PVA TePla had cash (€20.1m) and financial assets (€10.0m), comprising mostly term deposits and term cash investments. Of this (near) cash, a large portion is committed to liabilities (contract liabilities at FY23 of €95.3m), especially for orders for silicon crystal pullers. Furthermore, there are €50.6m contract assets and €94.6m in inventories, which are also partly dedicated to these large orders.

Depending on these large orders, working capital has been either positive (more contract assets/inventory) or negative (large cash prepayments), a situation that we do not see a lot at other semiconductor equipment companies. ASML, which also has large orders and expensive tools is the best comparator in this respect. In FY23, we have seen contract liabilities decrease while inventories were building up with a somewhat higher amount.

With the fast-growing revenue base and a decrease of contract liabilities in the year, working capital increased to 27.6% of revenues in FY23, from 21% in FY22. After FY24, in which we expect a further build-up of working capital, we have pencilled in a return to c 4% working capital as a percentage of sales, which was the average over the last eight years.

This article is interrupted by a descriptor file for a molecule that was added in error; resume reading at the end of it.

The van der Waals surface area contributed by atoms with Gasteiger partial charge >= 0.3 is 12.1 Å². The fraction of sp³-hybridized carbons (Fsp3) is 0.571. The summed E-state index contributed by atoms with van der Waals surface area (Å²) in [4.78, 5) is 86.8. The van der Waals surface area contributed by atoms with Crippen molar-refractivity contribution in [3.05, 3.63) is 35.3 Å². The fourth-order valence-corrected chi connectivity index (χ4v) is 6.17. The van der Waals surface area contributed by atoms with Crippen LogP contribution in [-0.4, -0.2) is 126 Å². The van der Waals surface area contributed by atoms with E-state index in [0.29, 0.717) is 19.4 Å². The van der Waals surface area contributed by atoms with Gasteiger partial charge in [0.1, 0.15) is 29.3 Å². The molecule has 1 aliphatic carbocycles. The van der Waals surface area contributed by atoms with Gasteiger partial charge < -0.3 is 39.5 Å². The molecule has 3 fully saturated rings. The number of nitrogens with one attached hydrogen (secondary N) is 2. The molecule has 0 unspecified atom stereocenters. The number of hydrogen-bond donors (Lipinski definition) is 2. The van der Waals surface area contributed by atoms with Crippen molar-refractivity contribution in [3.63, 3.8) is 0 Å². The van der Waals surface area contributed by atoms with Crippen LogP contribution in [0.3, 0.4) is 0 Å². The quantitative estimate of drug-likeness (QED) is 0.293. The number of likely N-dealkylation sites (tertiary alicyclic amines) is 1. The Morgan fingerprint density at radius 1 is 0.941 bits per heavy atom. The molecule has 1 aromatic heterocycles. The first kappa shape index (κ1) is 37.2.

Management and shareholders

PVA TePla originated from an MBO by Peter Abel in 1991 of the metallurgic activities of Pfeiffer Vakuumtechnik, which made mostly vacuum systems for the industry. Mr Abel remained the main shareholder (30%) of PVA TePla up to last year. After the sale of his participation, there is no longer an overhang of shares in the market. A number of larger financial shareholders have stepped in, with Lucerne the largest shareholder currently, with a 6.6% stake, Morgan Stanley with 6.4% and Lazard and Henderson both with over 5% stakes. The free float amounts to 77%.